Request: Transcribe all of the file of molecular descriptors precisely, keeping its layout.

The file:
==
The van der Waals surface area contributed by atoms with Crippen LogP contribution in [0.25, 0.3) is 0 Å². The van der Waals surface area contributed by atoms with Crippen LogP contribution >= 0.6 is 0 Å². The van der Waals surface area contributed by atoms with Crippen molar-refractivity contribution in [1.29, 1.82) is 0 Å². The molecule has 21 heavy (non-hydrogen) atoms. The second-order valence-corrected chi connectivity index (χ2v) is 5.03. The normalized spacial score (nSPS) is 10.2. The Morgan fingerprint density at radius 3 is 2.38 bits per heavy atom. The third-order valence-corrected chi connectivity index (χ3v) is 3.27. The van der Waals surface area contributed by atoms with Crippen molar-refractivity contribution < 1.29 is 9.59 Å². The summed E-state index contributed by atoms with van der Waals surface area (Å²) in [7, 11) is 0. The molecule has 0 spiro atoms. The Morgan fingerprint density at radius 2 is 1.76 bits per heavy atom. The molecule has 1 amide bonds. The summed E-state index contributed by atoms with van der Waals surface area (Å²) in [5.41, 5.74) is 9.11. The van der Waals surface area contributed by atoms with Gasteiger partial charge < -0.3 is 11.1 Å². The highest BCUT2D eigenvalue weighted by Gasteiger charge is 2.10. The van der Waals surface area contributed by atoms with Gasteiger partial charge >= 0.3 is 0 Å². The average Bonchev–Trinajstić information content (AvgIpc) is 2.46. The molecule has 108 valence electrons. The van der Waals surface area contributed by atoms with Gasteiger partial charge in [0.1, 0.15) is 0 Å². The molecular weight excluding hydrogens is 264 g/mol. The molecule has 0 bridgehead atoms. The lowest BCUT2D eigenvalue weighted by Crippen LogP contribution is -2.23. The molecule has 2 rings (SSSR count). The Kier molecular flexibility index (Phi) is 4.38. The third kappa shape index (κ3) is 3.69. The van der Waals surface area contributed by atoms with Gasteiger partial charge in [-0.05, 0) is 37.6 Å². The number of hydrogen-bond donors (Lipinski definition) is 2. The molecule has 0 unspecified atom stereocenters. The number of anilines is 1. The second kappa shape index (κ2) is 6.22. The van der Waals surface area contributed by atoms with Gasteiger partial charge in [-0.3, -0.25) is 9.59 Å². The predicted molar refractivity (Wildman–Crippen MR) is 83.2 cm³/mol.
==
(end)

The van der Waals surface area contributed by atoms with Crippen LogP contribution in [0.25, 0.3) is 0 Å². The van der Waals surface area contributed by atoms with Crippen LogP contribution >= 0.6 is 0 Å². The van der Waals surface area contributed by atoms with Crippen molar-refractivity contribution in [1.29, 1.82) is 0 Å². The molecule has 21 heavy (non-hydrogen) atoms. The second-order valence-corrected chi connectivity index (χ2v) is 5.03. The normalized spacial score (nSPS) is 10.2. The Morgan fingerprint density at radius 3 is 2.38 bits per heavy atom. The third-order valence-corrected chi connectivity index (χ3v) is 3.27. The van der Waals surface area contributed by atoms with Crippen molar-refractivity contribution < 1.29 is 9.59 Å². The summed E-state index contributed by atoms with van der Waals surface area (Å²) in [7, 11) is 0. The molecule has 0 spiro atoms. The Morgan fingerprint density at radius 2 is 1.76 bits per heavy atom. The molecule has 1 amide bonds. The summed E-state index contributed by atoms with van der Waals surface area (Å²) in [5.41, 5.74) is 9.11. The van der Waals surface area contributed by atoms with Gasteiger partial charge < -0.3 is 11.1 Å². The highest BCUT2D eigenvalue weighted by Gasteiger charge is 2.10. The van der Waals surface area contributed by atoms with Gasteiger partial charge >= 0.3 is 0 Å². The average Bonchev–Trinajstić information content (AvgIpc) is 2.46. The molecule has 108 valence electrons. The van der Waals surface area contributed by atoms with Gasteiger partial charge in [0.1, 0.15) is 0 Å². The molecular weight excluding hydrogens is 264 g/mol. The molecule has 0 bridgehead atoms. The lowest BCUT2D eigenvalue weighted by Crippen LogP contribution is -2.23. The molecule has 2 rings (SSSR count). The Kier molecular flexibility index (Phi) is 4.38. The third kappa shape index (κ3) is 3.69. The van der Waals surface area contributed by atoms with Gasteiger partial charge in [-0.05, 0) is 37.6 Å². The number of hydrogen-bond donors (Lipinski definition) is 2. The molecule has 0 unspecified atom stereocenters. The number of anilines is 1. The second kappa shape index (κ2) is 6.22. The van der Waals surface area contributed by atoms with Gasteiger partial charge in [-0.3, -0.25) is 9.59 Å². The predicted molar refractivity (Wildman–Crippen MR) is 83.2 cm³/mol.